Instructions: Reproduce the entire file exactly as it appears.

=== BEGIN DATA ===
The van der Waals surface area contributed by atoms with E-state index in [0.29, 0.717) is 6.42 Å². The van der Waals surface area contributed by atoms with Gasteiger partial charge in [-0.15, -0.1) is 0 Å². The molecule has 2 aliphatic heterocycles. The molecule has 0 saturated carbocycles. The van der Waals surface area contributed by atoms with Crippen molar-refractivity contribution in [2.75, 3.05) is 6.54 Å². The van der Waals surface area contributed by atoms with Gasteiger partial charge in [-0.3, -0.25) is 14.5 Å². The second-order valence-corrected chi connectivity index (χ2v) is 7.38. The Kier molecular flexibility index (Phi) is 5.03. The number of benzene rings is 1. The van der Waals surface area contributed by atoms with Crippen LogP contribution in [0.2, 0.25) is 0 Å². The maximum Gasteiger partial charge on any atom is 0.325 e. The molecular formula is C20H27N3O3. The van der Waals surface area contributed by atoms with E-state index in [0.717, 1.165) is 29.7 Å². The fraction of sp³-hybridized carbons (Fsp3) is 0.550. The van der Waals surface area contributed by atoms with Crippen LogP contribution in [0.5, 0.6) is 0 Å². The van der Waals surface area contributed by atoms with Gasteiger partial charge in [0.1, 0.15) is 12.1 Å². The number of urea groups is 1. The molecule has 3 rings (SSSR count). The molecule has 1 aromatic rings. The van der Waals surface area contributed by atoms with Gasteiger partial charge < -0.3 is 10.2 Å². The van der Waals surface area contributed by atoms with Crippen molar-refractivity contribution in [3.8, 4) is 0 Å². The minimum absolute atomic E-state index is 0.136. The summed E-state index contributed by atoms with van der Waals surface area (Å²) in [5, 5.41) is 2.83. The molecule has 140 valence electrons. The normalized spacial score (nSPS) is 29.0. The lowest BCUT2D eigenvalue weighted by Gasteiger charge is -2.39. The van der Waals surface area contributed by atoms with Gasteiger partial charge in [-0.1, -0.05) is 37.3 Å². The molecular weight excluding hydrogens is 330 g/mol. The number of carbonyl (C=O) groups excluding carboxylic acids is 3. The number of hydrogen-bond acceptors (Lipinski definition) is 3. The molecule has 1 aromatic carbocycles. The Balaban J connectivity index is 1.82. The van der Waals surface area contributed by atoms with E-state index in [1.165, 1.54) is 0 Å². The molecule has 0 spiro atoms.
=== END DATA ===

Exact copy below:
The van der Waals surface area contributed by atoms with E-state index in [0.29, 0.717) is 6.42 Å². The van der Waals surface area contributed by atoms with Gasteiger partial charge in [-0.15, -0.1) is 0 Å². The molecule has 2 aliphatic heterocycles. The molecule has 0 saturated carbocycles. The van der Waals surface area contributed by atoms with Crippen molar-refractivity contribution in [2.75, 3.05) is 6.54 Å². The van der Waals surface area contributed by atoms with Gasteiger partial charge in [-0.3, -0.25) is 14.5 Å². The second-order valence-corrected chi connectivity index (χ2v) is 7.38. The Kier molecular flexibility index (Phi) is 5.03. The number of benzene rings is 1. The van der Waals surface area contributed by atoms with Crippen LogP contribution in [0.2, 0.25) is 0 Å². The maximum Gasteiger partial charge on any atom is 0.325 e. The molecular formula is C20H27N3O3. The van der Waals surface area contributed by atoms with E-state index in [0.717, 1.165) is 29.7 Å². The fraction of sp³-hybridized carbons (Fsp3) is 0.550. The van der Waals surface area contributed by atoms with Crippen LogP contribution in [0.5, 0.6) is 0 Å². The van der Waals surface area contributed by atoms with Gasteiger partial charge in [0.1, 0.15) is 12.1 Å². The number of urea groups is 1. The molecule has 3 rings (SSSR count). The molecule has 1 aromatic rings. The van der Waals surface area contributed by atoms with Gasteiger partial charge < -0.3 is 10.2 Å². The van der Waals surface area contributed by atoms with Crippen molar-refractivity contribution in [3.8, 4) is 0 Å². The minimum absolute atomic E-state index is 0.136. The summed E-state index contributed by atoms with van der Waals surface area (Å²) in [5, 5.41) is 2.83. The molecule has 140 valence electrons. The normalized spacial score (nSPS) is 29.0. The lowest BCUT2D eigenvalue weighted by Gasteiger charge is -2.39. The van der Waals surface area contributed by atoms with Gasteiger partial charge in [-0.1, -0.05) is 37.3 Å². The molecular weight excluding hydrogens is 330 g/mol. The number of carbonyl (C=O) groups excluding carboxylic acids is 3. The number of hydrogen-bond acceptors (Lipinski definition) is 3. The molecule has 1 aromatic carbocycles. The Balaban J connectivity index is 1.82. The van der Waals surface area contributed by atoms with E-state index in [1.165, 1.54) is 0 Å². The molecule has 0 spiro atoms.